Saturday, 11 July, 1942
Daddy, Mummy, and Margot can’t get used to the sound of the Westertoren clock yet, which tells us the time every quarter of an hour. I can. I loved it from the start, and especially in the night it’s like a faithful friend. I expect you will be interested to hear what it feels like to “disappear”; well, all I can say is that I don’t know myself yet. I don’t think I shall ever feel really at home in this house, but that does not mean that I loathe it here, it is more like being on vacation in a very peculiar boardinghouse.
This passage appears early in Anne’s diary, just as her beloved Westertoren clock appears early in the exhibition, marking the transition from Anne’s native Frankfurt to the city of Amsterdam, where the family moved in 1933. A floor-to-ceiling wall delineates the Frank family tree, tracing their lineage throughout Europe — Germany, the Netherlands, Switzerland — and their eventual trajectory to the death camps — Westerbork, Auschwitz, Bergen-Belsen. A few steps farther on is a floating media station featuring a short interview with Anne’s cousin, Buddy Elias, her only living relative, who peppers the exposition of her early life with personal recollections from childhood.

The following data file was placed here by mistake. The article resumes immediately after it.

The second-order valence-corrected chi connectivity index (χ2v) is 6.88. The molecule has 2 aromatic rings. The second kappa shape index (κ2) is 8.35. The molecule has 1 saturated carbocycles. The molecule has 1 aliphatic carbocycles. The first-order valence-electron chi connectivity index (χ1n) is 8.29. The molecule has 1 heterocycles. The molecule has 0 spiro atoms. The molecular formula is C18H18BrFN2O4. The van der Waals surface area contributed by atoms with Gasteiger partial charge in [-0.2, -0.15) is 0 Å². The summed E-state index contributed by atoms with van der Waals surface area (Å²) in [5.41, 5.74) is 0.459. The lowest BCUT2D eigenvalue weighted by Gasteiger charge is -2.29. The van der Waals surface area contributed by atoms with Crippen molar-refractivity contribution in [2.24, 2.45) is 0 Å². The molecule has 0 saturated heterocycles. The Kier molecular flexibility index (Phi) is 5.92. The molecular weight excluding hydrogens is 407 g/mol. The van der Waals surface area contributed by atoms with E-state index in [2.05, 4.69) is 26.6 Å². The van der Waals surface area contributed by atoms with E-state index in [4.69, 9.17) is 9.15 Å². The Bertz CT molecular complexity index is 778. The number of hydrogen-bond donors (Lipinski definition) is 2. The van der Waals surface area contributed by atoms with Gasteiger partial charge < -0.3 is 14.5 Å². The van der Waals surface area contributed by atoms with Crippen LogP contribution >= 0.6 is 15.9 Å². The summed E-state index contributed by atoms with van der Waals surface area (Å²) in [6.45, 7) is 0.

A digital etching of Anne Frank’s favorite portrait of herself blown out over a large backlit wall glows above Pico Boulevard and faces the Hollywood Hills with the following quote: “This is a photograph of me as I wished I looked all the time, then I might still have a chance of getting to Hollywood, but now I’m afraid I look quite different.”
Above and adjacent, black-and-white archival footage of street life in Amsterdam — just outside the building where the Franks lived — plays in loop, ending with the sole, celebrated video image of Anne herself, peeping out of her window and gazing longingly outward. The sights and sounds of her world are everywhere.